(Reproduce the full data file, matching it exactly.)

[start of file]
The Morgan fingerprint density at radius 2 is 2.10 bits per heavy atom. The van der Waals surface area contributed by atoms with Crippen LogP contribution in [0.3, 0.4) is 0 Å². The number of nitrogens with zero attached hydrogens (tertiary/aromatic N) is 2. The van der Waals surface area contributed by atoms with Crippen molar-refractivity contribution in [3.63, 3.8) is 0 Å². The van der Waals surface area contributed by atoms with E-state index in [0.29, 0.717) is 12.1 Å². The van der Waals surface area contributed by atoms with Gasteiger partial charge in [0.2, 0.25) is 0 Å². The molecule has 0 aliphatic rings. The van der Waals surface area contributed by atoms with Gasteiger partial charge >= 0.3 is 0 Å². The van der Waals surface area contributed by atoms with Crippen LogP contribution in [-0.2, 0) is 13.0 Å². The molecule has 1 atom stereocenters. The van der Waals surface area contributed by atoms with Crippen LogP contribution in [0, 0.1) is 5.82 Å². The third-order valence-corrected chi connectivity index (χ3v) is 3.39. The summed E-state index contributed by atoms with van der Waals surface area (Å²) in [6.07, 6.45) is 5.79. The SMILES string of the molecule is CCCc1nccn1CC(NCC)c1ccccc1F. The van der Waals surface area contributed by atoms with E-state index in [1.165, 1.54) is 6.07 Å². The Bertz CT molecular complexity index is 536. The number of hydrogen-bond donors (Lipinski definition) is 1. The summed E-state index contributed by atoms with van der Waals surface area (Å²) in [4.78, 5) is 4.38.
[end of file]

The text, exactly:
The Morgan fingerprint density at radius 2 is 2.10 bits per heavy atom. The van der Waals surface area contributed by atoms with Crippen LogP contribution in [0.3, 0.4) is 0 Å². The number of nitrogens with zero attached hydrogens (tertiary/aromatic N) is 2. The van der Waals surface area contributed by atoms with Crippen molar-refractivity contribution in [3.63, 3.8) is 0 Å². The van der Waals surface area contributed by atoms with E-state index in [0.29, 0.717) is 12.1 Å². The van der Waals surface area contributed by atoms with Gasteiger partial charge in [0.2, 0.25) is 0 Å². The molecule has 0 aliphatic rings. The van der Waals surface area contributed by atoms with Gasteiger partial charge >= 0.3 is 0 Å². The van der Waals surface area contributed by atoms with Crippen LogP contribution in [-0.2, 0) is 13.0 Å². The molecule has 1 atom stereocenters. The van der Waals surface area contributed by atoms with Crippen LogP contribution in [0, 0.1) is 5.82 Å². The third-order valence-corrected chi connectivity index (χ3v) is 3.39. The summed E-state index contributed by atoms with van der Waals surface area (Å²) in [6.07, 6.45) is 5.79. The SMILES string of the molecule is CCCc1nccn1CC(NCC)c1ccccc1F. The van der Waals surface area contributed by atoms with E-state index in [1.165, 1.54) is 6.07 Å². The Bertz CT molecular complexity index is 536. The number of hydrogen-bond donors (Lipinski definition) is 1. The summed E-state index contributed by atoms with van der Waals surface area (Å²) in [4.78, 5) is 4.38.